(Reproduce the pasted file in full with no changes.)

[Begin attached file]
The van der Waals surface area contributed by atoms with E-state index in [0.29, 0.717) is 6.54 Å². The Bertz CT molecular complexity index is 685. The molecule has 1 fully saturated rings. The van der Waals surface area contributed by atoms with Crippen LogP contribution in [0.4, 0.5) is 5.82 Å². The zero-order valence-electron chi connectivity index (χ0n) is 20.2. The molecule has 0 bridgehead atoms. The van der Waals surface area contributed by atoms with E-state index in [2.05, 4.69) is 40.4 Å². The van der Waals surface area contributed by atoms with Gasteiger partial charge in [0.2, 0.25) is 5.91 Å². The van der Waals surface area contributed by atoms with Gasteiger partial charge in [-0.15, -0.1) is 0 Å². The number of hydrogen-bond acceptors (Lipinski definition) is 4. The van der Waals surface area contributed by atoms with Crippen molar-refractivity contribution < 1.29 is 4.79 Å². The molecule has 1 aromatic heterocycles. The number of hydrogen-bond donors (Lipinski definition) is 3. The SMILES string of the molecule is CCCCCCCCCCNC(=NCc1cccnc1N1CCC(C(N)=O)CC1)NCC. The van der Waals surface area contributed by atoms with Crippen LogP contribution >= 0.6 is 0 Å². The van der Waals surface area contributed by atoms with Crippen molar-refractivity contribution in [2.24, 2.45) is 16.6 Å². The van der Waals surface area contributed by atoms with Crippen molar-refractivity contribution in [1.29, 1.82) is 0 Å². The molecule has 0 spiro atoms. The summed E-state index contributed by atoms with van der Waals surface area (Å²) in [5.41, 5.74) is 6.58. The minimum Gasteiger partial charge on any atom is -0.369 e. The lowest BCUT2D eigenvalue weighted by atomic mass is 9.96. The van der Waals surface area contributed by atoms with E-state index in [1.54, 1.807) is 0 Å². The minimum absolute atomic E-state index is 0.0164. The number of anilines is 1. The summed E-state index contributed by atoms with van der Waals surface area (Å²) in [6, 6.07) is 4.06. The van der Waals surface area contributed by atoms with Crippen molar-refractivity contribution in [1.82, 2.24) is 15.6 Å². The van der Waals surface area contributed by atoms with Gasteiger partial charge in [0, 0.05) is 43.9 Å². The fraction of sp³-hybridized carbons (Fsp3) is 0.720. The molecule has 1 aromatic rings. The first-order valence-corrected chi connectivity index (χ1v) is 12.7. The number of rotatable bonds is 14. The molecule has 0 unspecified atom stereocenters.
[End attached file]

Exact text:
The van der Waals surface area contributed by atoms with E-state index in [0.29, 0.717) is 6.54 Å². The Bertz CT molecular complexity index is 685. The molecule has 1 fully saturated rings. The van der Waals surface area contributed by atoms with Crippen LogP contribution in [0.4, 0.5) is 5.82 Å². The zero-order valence-electron chi connectivity index (χ0n) is 20.2. The molecule has 0 bridgehead atoms. The van der Waals surface area contributed by atoms with E-state index in [2.05, 4.69) is 40.4 Å². The van der Waals surface area contributed by atoms with Gasteiger partial charge in [0.2, 0.25) is 5.91 Å². The van der Waals surface area contributed by atoms with Gasteiger partial charge in [-0.15, -0.1) is 0 Å². The number of hydrogen-bond acceptors (Lipinski definition) is 4. The van der Waals surface area contributed by atoms with Crippen molar-refractivity contribution < 1.29 is 4.79 Å². The molecule has 1 aromatic heterocycles. The number of hydrogen-bond donors (Lipinski definition) is 3. The SMILES string of the molecule is CCCCCCCCCCNC(=NCc1cccnc1N1CCC(C(N)=O)CC1)NCC. The van der Waals surface area contributed by atoms with Crippen LogP contribution >= 0.6 is 0 Å². The van der Waals surface area contributed by atoms with Crippen molar-refractivity contribution in [2.24, 2.45) is 16.6 Å². The van der Waals surface area contributed by atoms with Crippen molar-refractivity contribution in [1.29, 1.82) is 0 Å². The molecule has 0 spiro atoms. The summed E-state index contributed by atoms with van der Waals surface area (Å²) in [5.41, 5.74) is 6.58. The minimum Gasteiger partial charge on any atom is -0.369 e. The lowest BCUT2D eigenvalue weighted by atomic mass is 9.96. The van der Waals surface area contributed by atoms with E-state index in [1.54, 1.807) is 0 Å². The minimum absolute atomic E-state index is 0.0164. The number of anilines is 1. The summed E-state index contributed by atoms with van der Waals surface area (Å²) in [6, 6.07) is 4.06. The van der Waals surface area contributed by atoms with Crippen molar-refractivity contribution in [1.82, 2.24) is 15.6 Å². The van der Waals surface area contributed by atoms with Gasteiger partial charge in [0, 0.05) is 43.9 Å². The fraction of sp³-hybridized carbons (Fsp3) is 0.720. The molecule has 1 aromatic rings. The first-order valence-corrected chi connectivity index (χ1v) is 12.7. The number of rotatable bonds is 14. The molecule has 0 unspecified atom stereocenters.